The lack of inspiration is specifically and painfully clear in nearly every detal of the opera's construction. From the overture through the Crucifixion, the music runs monotonously from one song to another, exhibiting no sense of drama or direction. Without the libretto -- which is printed with its own share of errors -- the listener is hard pressed to locate himself within the opera's progress. In this sense the work is inadvertently challenging. But it is not musically challenging: the songs are embarrassingly simple and predictable, so much so that one wonders if their creators have ever listened to the Beatles, let along Mozart or Wagner.
The opera's musical monotony is broken once -- with "King Herod's Song," which is a kind of ingenuous, soft-shoe song-and-dance number which also takes some insipration from "When I'm Sixty-Four," "Winchester Cathredral," and other rock ragtime revivals. But even here there are problems, in that the opera's creators seem to have forgotten about opera and instead turned their attention momentarily to "Hair" or some other Broadway musical. The situation becomes even more wrenching when Herod sings the number as if it were a soul song. While the song builds to a crescendo of cross-purposes, the bemused but frustrated listener is tempted to accept it as a bizarre, unintentional satire of all of its musical and literary sources.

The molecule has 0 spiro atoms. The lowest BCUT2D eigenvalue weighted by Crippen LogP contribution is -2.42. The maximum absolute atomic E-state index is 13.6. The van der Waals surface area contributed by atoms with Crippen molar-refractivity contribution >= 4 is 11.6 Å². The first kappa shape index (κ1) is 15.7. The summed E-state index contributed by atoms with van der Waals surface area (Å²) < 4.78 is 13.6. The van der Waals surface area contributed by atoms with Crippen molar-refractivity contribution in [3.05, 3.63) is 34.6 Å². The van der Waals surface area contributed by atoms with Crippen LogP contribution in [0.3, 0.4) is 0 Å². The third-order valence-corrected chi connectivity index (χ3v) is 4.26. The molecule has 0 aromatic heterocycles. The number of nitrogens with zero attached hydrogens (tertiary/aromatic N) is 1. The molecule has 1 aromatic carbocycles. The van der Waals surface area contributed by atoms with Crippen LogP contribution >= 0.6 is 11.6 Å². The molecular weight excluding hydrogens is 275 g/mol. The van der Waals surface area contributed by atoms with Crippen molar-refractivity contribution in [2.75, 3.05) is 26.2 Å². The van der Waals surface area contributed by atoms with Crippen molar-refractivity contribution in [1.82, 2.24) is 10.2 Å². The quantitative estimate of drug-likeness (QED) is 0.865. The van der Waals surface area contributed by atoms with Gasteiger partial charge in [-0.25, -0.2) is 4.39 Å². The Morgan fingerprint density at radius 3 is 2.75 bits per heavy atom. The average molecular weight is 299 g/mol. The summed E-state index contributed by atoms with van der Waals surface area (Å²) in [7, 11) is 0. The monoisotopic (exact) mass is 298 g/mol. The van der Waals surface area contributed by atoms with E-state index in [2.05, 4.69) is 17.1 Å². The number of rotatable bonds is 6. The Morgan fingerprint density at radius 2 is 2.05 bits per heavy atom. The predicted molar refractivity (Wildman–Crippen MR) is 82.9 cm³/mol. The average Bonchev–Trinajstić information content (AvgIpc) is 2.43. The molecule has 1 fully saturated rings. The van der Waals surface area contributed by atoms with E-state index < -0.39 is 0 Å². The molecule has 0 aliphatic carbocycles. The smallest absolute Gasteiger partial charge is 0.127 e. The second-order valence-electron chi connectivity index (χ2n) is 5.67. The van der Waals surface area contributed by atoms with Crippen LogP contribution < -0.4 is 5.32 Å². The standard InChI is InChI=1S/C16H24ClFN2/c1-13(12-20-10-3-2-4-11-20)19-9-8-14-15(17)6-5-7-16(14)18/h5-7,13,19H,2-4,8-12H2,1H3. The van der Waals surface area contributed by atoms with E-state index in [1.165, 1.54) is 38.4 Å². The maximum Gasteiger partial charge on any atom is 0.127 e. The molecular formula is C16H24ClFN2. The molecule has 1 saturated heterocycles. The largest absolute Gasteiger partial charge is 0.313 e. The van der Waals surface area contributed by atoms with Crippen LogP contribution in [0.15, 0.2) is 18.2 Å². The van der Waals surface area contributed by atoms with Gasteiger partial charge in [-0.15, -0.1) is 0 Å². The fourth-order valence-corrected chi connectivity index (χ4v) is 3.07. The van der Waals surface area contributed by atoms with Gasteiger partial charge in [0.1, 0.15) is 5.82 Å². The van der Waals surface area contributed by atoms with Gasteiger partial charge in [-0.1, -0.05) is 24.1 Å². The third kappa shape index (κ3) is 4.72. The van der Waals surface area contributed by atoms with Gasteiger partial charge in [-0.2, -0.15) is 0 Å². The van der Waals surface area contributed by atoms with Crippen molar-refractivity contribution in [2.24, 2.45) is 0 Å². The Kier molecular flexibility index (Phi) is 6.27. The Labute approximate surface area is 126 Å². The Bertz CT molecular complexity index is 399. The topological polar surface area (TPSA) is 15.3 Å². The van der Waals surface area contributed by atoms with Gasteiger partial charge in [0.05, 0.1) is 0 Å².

Poetry fares no better than music in "Jesus Christ -- Superstar." With the exception of a few forays into free verse, the conception of poetry at work in the opera seems to be that it consists of lines that have a sing-song beat and rhyme either alternately or in couplets. In defense of Mary Magdalene, Jesus sings,
Admittedly, good music can sometimes dignify, even make meaningful, lines of verse that are trivial in themselves. Certainly it is true with most successful rock music, particularly in rock of the late 1950's. But no such transformation takes place in this rock opera, which represents the nadir of both musical and poetic enterprises.
In its publicity release, Decca describes this production as "controversial." The feeling, apparently, is that the opera's marriage of rock and religion is potentially shocking. In the end, however, neither the text, nor the style, nor their combination is shocking. After all, art has effected some unlikely marriages in the past. What is shocking, even puzzling, is that such meager artistic thinking should be given such an elaborate and ambitious format. Whatever motivated such a project? Possibly some wishful thinking that sheer pomp might disguise a total lack of faith -- in the meaning of either the art of the life of Christ.
- Carl Belz, Stereo Review, 2/71.